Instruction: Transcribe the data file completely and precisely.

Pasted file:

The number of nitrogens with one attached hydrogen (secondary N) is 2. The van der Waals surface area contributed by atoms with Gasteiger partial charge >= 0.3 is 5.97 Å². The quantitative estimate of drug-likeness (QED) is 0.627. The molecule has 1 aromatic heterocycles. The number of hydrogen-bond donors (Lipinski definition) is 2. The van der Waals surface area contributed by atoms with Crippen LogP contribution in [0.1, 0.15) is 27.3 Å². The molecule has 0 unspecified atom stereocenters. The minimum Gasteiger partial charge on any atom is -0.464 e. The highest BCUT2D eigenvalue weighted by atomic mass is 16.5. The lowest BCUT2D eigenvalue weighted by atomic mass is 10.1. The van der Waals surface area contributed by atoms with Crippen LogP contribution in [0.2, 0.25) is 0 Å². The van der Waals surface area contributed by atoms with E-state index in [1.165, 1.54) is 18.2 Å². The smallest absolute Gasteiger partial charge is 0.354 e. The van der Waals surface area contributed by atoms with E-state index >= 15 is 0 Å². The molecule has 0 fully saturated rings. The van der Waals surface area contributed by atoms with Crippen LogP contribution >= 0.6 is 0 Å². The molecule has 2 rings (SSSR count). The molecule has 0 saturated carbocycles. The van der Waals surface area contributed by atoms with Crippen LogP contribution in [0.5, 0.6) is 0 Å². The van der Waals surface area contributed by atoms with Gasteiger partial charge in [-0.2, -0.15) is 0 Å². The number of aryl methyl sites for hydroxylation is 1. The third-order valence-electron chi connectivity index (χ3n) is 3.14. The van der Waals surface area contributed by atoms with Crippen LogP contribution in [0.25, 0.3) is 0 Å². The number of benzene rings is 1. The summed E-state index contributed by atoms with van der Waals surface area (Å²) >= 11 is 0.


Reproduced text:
The number of nitrogens with one attached hydrogen (secondary N) is 2. The van der Waals surface area contributed by atoms with Gasteiger partial charge >= 0.3 is 5.97 Å². The quantitative estimate of drug-likeness (QED) is 0.627. The molecule has 1 aromatic heterocycles. The number of hydrogen-bond donors (Lipinski definition) is 2. The van der Waals surface area contributed by atoms with Crippen LogP contribution in [0.1, 0.15) is 27.3 Å². The molecule has 0 unspecified atom stereocenters. The minimum Gasteiger partial charge on any atom is -0.464 e. The highest BCUT2D eigenvalue weighted by atomic mass is 16.5. The lowest BCUT2D eigenvalue weighted by atomic mass is 10.1. The van der Waals surface area contributed by atoms with Crippen LogP contribution in [0.2, 0.25) is 0 Å². The van der Waals surface area contributed by atoms with E-state index in [1.165, 1.54) is 18.2 Å². The smallest absolute Gasteiger partial charge is 0.354 e. The van der Waals surface area contributed by atoms with E-state index >= 15 is 0 Å². The molecule has 0 fully saturated rings. The van der Waals surface area contributed by atoms with Crippen LogP contribution >= 0.6 is 0 Å². The molecule has 2 rings (SSSR count). The molecule has 0 saturated carbocycles. The van der Waals surface area contributed by atoms with Crippen LogP contribution in [0.5, 0.6) is 0 Å². The van der Waals surface area contributed by atoms with Gasteiger partial charge in [-0.2, -0.15) is 0 Å². The number of aryl methyl sites for hydroxylation is 1. The third-order valence-electron chi connectivity index (χ3n) is 3.14. The van der Waals surface area contributed by atoms with Crippen LogP contribution in [0.25, 0.3) is 0 Å². The number of benzene rings is 1. The summed E-state index contributed by atoms with van der Waals surface area (Å²) >= 11 is 0.